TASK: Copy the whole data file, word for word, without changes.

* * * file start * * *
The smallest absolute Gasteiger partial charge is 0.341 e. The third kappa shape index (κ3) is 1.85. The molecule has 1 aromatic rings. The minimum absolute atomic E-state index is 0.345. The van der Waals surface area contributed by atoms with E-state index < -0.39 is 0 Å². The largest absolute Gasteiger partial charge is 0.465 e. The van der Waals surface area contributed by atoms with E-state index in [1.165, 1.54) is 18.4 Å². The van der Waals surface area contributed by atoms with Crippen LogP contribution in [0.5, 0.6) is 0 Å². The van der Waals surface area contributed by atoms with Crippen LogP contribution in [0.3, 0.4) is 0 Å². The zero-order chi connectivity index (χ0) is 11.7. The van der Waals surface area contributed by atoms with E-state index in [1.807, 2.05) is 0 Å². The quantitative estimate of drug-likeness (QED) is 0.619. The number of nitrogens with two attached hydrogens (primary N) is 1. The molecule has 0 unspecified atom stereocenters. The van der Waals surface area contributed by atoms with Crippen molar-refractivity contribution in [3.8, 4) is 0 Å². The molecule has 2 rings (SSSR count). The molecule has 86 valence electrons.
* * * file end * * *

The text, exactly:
The smallest absolute Gasteiger partial charge is 0.341 e. The third kappa shape index (κ3) is 1.85. The molecule has 1 aromatic rings. The minimum absolute atomic E-state index is 0.345. The van der Waals surface area contributed by atoms with E-state index < -0.39 is 0 Å². The largest absolute Gasteiger partial charge is 0.465 e. The van der Waals surface area contributed by atoms with E-state index in [1.165, 1.54) is 18.4 Å². The van der Waals surface area contributed by atoms with Crippen LogP contribution in [0.5, 0.6) is 0 Å². The van der Waals surface area contributed by atoms with Crippen LogP contribution in [0.3, 0.4) is 0 Å². The zero-order chi connectivity index (χ0) is 11.7. The van der Waals surface area contributed by atoms with E-state index in [1.807, 2.05) is 0 Å². The quantitative estimate of drug-likeness (QED) is 0.619. The number of nitrogens with two attached hydrogens (primary N) is 1. The molecule has 0 unspecified atom stereocenters. The van der Waals surface area contributed by atoms with Crippen molar-refractivity contribution in [3.8, 4) is 0 Å². The molecule has 2 rings (SSSR count). The molecule has 86 valence electrons.